The Sistine Chapel is part of the Vatican Museums. Other sites include the Gregorian Egyptian Museum, Gregorian Etruscan Museum, Belvedere Palace, Vatican Historical Museum, and many other venues.
The Sistine Chapel was built between 1475 and 1483 during the time of Pope Sixtus IV.
It is best known for its elaborately painted ceiling, created by famed Renaissance artist Michelangelo. No trip to Italy is complete without viewing the magnificent work of this world-renowned figure in art history, who was also an architect, sculptor, and poet.
The Chapel was constructed based on the dimensions of the Temple of Solomon, as recorded in the Old Testament of the Bible. The first Mass was held on August 9, 1483.
Pope Julius II commissioned Michelangelo to repaint the ceiling of the Sistine Chapel in 1508, which was originally a sky scene. He did his work lying on his back on scaffolding he built himself. He was originally commissioned to paint the Twelve Apostles, but in the end he painted over 300 figures.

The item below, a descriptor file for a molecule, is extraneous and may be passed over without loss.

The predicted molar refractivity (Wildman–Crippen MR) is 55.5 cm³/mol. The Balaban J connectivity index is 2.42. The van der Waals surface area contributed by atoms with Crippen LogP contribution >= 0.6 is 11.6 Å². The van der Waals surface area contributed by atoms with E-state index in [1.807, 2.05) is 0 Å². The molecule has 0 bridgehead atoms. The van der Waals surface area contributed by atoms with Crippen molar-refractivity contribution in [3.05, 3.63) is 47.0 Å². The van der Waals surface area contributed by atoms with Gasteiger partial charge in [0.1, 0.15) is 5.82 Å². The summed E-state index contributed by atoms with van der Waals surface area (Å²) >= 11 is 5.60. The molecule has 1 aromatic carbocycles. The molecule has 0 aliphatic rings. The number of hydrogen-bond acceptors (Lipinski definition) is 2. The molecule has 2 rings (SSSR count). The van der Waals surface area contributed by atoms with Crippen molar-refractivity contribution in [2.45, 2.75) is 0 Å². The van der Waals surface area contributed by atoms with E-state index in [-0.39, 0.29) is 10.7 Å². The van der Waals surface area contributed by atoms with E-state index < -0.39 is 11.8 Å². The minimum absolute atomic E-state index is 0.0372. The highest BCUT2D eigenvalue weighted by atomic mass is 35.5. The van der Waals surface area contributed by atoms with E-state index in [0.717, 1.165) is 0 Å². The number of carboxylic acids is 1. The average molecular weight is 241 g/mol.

The ceiling features many different individual works of art. According to the Sistine Chapel's website, "Michelangelo placed nine Central stories illustrating episodes of the Genesis...with at their sides figures of Nudes, holding medallions with texts taken from the Book of Kings. At the base of the architectural structure twelve Prophets and Sibyls seated on monumental thrones are countered lower down by Christ's forefathers, portrayed in the Webs and in the Lunettes (north wall, south wall, entrance wall). Finally, in the four corner Pendentives, the artist illustrated some episodes of the miraculous salvation of the people of Israel."
Michelangelo painted The Last Judgment over the altar between 1535 and 1541.
The works are frescoes, which is defined as “the art of painting on freshly spread moist lime plaster with water-based pigments” by Merriam-Webster.
The Sistine Chapel, located north of St. Peter’s Basilica, underwent a full restoration that was completed in 1994.
If you aren't planning a trip to Italy any time soon, you can take a “virtual tour” of the Sistine Chapel at Vatican Museums Online.